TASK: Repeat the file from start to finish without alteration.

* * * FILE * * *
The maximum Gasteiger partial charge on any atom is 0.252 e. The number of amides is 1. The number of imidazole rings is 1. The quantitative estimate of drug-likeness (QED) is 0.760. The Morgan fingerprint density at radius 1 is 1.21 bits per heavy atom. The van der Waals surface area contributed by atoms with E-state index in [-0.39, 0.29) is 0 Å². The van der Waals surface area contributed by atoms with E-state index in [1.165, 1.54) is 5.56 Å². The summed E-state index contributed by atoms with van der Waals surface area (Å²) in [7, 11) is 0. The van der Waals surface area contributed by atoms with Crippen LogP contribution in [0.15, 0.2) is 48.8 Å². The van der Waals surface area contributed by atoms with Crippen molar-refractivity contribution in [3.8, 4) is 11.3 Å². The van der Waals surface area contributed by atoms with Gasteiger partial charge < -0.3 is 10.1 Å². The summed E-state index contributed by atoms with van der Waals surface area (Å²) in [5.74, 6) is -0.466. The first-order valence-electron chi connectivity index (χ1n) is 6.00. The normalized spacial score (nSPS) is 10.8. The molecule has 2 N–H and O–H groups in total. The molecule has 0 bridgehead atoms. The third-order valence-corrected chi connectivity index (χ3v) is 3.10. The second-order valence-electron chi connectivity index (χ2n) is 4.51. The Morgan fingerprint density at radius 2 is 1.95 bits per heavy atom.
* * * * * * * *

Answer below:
The maximum Gasteiger partial charge on any atom is 0.252 e. The number of amides is 1. The number of imidazole rings is 1. The quantitative estimate of drug-likeness (QED) is 0.760. The Morgan fingerprint density at radius 1 is 1.21 bits per heavy atom. The van der Waals surface area contributed by atoms with E-state index in [-0.39, 0.29) is 0 Å². The van der Waals surface area contributed by atoms with E-state index in [1.165, 1.54) is 5.56 Å². The summed E-state index contributed by atoms with van der Waals surface area (Å²) in [7, 11) is 0. The van der Waals surface area contributed by atoms with Crippen LogP contribution in [0.15, 0.2) is 48.8 Å². The van der Waals surface area contributed by atoms with Crippen molar-refractivity contribution in [3.8, 4) is 11.3 Å². The van der Waals surface area contributed by atoms with Gasteiger partial charge < -0.3 is 10.1 Å². The summed E-state index contributed by atoms with van der Waals surface area (Å²) in [5.74, 6) is -0.466. The first-order valence-electron chi connectivity index (χ1n) is 6.00. The normalized spacial score (nSPS) is 10.8. The molecule has 2 N–H and O–H groups in total. The molecule has 0 bridgehead atoms. The third-order valence-corrected chi connectivity index (χ3v) is 3.10. The second-order valence-electron chi connectivity index (χ2n) is 4.51. The Morgan fingerprint density at radius 2 is 1.95 bits per heavy atom.